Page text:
When Cathy Cully’s son entered kindergarten, there was another boy in his class with a particularly short attention span. The teacher would struggle to keep the boy from constantly walking around, talking and making loud noises. His behaviour made it difficult for any of the students to pay attention to what was being taught.
As the years went by, it got worse. The other boy continued to disrupt classes on a regular basis, year after year. There were also two other children in the grade that Cully and other parents felt had serious behavioural issues. One of them had aggressive tendencies and, Cully says, once smashed another child’s head against a brick wall. At one point, the class had four adults supervising it – one teacher and three teaching assistants.
It was still chaos.
“I think if you have children that are so disruptive, what happens is it’s very hard to teach,” says Cully. “My son needs a little bit of quiet (to learn) and it never happened. He would come home traumatized.”
Cully finally got the school board to agree to transfer her son to another school in Grade 4. She says other parents actually moved out of the neighbourhood to get into a different school catchment.
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What happened to Cully and her son may be an extreme case, but it’s an illustration of the problems that can occur when including children with exceptional challenges in regular classrooms. There are good reasons for including special needs children in the larger classroom setting, and the Ontario government spends billions of dollars a year to support the education of students with learning, behavioural and physical challenges. Despite that, and the best efforts of many teachers, there are times when classrooms can become overwhelmed trying to help a child or children with special needs. And when that happens, it can hurt not only the special needs child but all of the students in the classroom.
Special education is a broad term that covers children with learning disabilities, emotional and behavioural disorders, physical challenges and intellectual impairments. Previously children with special needs were taught separately from the rest of the student population. While special needs children today will still get help outside the normal classroom, over the past several decades there has been a trend towards inclusive education: the idea that, as much as possible, children with exceptional challenges should learn alongside other students.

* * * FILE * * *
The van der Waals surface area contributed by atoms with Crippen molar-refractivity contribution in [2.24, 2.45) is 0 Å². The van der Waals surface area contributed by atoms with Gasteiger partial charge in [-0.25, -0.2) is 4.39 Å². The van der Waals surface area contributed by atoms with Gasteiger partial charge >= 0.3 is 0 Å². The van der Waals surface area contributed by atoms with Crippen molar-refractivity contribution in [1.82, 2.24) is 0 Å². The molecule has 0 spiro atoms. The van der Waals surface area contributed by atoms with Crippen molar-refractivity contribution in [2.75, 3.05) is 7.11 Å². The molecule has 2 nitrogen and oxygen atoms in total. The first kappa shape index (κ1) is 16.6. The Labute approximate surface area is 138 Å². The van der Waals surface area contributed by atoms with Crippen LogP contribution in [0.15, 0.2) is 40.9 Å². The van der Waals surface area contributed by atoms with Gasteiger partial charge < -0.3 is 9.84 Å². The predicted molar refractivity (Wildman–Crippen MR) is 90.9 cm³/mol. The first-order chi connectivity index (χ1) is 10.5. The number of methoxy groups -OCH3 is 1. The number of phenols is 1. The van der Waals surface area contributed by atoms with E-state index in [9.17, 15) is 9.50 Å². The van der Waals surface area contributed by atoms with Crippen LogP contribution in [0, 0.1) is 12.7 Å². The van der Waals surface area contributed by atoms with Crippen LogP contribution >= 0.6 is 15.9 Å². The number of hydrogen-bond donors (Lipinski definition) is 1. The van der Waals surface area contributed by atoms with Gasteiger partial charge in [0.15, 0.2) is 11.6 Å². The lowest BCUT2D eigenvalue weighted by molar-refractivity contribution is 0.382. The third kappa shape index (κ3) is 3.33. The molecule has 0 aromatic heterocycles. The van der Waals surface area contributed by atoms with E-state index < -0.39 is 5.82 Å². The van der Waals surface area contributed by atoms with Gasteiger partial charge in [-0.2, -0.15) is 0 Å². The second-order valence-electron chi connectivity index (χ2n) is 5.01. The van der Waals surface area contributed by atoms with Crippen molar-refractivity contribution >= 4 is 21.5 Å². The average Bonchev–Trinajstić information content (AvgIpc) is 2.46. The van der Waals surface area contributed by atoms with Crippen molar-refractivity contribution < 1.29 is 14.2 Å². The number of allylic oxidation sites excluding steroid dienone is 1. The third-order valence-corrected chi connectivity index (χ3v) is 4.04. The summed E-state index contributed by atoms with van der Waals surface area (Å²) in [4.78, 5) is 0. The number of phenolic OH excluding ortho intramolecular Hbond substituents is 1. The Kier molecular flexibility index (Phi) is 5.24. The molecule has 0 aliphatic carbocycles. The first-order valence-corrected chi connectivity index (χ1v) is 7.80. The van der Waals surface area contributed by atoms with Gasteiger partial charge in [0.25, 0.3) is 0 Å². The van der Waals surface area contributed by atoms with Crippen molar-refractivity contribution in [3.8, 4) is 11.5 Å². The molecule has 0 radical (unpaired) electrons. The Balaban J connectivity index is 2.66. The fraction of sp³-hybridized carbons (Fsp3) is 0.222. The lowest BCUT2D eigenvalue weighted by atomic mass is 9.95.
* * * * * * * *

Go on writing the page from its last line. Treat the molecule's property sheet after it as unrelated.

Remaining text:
The main reason for this is that special needs children were stigmatized by their segregated status. Many of these children would do poorly at school and then struggle in adulthood. Education experts say an inclusive model makes those with special needs feel less stigmatized and therefore better able to succeed, and helps all students to be more accepting of difference and welcoming of diversity.
“There are definitely upsides to social inclusion,” says Lawrence Barns, president and CEO of the Learning Disabilities Association of Ontario. “The more people are around a diverse group, the more accepting they are, the less stigma we’re going to see in the adult population in terms of employment and other things.”
Today 83 per cent of students with special education needs in Ontario schools are fully integrated into the regular classroom at least half the day, according to a report by the public education watchdog group People for Education. That translates to a lot of children and a lot of classrooms: “On average 17 percent of elementary and 23 percent of secondary students per school (over 331,000 students) receive special education services and supports,” the report states.
About 6 to 10 per cent of people in Canada have a learning disability, according to Barns. That means a class with 30 kids would have an average of two to three students with a learning disability of some kind. That figure doesn’t include children who have other special needs, such as physical challenges, and may also require extra attention.